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Re: Pensions - Why Isn't Time In the Market a Part of the Formula?

Post by Valuethinker » Tue Oct 22, 2019 10:25 am

rich126 wrote:
Mon Oct 21, 2019 10:02 am
Because benefits aren't necessary done for equality, fairness, they are done to hire and retain workers.

Unfortunately most employers have done away with pensions and many other items that would retain any form of loyalty. Where I'm at now they have gotten rid of pensions and also any vestment requirement of 401Ks. From my perspective that just means once I see something better I want to do, I'm out the door. If they want me to stay they need to provide some incentive, unfortunately now, many jobs are rather interchangeable, especially in the tech/defense sector. That is both good and bad but overall I think it is bad, especially for the employer.

I suppose they could change it such that if you leave, you lose it completely? Not sure the legality of that but I think the old federal retirement pension system (CSRS) was like that. People would call it "golden handcuffs" since it was so good (2% per year times # of years) you didn't want to leave but if you did leave, I think you got nothing. And anyplace that gives you 70% of your pay after 35 years is exceptionally rare in today's USA.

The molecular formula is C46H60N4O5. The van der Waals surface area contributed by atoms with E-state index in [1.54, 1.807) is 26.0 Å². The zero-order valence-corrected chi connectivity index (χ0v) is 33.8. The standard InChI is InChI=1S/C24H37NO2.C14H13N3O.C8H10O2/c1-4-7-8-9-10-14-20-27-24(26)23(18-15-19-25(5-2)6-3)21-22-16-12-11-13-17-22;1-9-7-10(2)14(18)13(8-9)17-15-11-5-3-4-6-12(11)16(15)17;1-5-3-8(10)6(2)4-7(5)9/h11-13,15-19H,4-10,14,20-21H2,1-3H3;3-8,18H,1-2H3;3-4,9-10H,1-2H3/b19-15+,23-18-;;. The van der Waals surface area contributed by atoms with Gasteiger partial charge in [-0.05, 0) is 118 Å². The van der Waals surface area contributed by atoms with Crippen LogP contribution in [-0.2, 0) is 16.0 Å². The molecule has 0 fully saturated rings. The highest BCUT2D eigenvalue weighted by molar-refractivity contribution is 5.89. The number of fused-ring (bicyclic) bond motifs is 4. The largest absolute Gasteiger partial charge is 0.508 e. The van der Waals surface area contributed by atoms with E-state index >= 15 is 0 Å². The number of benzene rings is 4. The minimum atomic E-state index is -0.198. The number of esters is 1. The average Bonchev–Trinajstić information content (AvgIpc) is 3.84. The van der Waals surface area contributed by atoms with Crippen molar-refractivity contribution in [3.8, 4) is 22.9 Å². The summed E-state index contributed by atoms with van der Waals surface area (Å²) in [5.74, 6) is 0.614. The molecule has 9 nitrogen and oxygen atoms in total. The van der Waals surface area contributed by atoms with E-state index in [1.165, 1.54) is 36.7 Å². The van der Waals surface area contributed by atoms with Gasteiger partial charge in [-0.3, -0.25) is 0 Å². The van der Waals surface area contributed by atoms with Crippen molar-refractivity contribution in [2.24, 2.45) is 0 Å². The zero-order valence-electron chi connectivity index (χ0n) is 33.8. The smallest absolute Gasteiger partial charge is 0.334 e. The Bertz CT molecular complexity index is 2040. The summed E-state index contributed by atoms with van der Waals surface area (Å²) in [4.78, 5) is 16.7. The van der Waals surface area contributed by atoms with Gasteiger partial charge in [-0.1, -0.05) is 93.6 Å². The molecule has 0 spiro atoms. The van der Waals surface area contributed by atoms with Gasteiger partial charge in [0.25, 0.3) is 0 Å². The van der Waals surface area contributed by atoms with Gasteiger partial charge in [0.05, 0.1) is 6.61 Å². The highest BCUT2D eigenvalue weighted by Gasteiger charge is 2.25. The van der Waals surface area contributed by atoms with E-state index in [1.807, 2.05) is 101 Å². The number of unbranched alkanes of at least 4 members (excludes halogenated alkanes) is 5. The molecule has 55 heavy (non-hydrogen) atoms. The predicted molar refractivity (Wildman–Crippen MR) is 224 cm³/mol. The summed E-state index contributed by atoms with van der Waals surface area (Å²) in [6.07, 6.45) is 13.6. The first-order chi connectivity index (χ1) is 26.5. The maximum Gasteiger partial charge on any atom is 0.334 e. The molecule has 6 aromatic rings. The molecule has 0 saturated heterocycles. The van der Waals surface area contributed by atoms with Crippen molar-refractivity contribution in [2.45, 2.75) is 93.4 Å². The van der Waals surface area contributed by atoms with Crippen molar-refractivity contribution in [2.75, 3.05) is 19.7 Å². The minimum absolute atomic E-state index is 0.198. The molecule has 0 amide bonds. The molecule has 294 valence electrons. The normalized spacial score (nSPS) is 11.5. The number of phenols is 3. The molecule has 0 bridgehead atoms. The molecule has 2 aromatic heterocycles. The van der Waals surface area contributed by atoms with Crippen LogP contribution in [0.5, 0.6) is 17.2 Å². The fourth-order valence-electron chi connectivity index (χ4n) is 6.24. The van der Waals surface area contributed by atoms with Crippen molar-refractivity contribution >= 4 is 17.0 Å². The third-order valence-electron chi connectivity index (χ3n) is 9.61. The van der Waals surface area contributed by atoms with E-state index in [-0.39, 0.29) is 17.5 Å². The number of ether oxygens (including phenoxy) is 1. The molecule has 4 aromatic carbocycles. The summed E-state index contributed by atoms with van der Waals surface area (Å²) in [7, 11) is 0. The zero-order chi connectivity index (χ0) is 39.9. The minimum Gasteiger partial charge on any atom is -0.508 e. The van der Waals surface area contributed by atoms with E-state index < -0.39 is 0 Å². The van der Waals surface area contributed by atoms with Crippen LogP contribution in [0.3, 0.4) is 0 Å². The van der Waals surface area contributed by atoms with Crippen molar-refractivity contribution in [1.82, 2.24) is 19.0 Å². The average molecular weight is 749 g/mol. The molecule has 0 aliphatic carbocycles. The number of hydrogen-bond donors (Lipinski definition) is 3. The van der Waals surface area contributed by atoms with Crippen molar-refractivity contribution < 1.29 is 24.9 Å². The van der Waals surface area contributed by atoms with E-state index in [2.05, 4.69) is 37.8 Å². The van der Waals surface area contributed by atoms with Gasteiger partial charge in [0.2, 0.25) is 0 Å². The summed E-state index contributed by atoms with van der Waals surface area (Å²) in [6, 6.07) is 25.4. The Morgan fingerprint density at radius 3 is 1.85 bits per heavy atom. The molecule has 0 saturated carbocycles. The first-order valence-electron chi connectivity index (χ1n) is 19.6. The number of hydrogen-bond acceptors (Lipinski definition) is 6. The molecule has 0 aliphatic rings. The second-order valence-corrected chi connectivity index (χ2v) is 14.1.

It's worth knowing why the US has an employer provided healthcare model

(this is not unusual. Similar models are used in France, Germany & Switzerland, for example; the British/ Swedish/ Canadian model of a single payer healthcare system is actually rarer. However if you are uninsured by your employer in the former countries, there are government regulated plans that you must join- as I understand the system - so quite similar to a fully implemented ACA).

During WW2 wages were controlled to prevent vital workers being "stolen" by other employers. Also as part of general restrictions on prices & the associated rationing. With something like 19 million (?) men and women in uniform plus 100%+ production rates in critical industries, there were no meaningful labour surpluses.

To attract and retain workers, US employers offered free healthcare, as a benefit not covered by wage restrictions.

In time, it became a key union demand. Part of what unions offered as a benefit of membership was the negotiation of good benefits with employers.

Over to pensions. You can see where this goes? It was another key benefit negotiated by unions.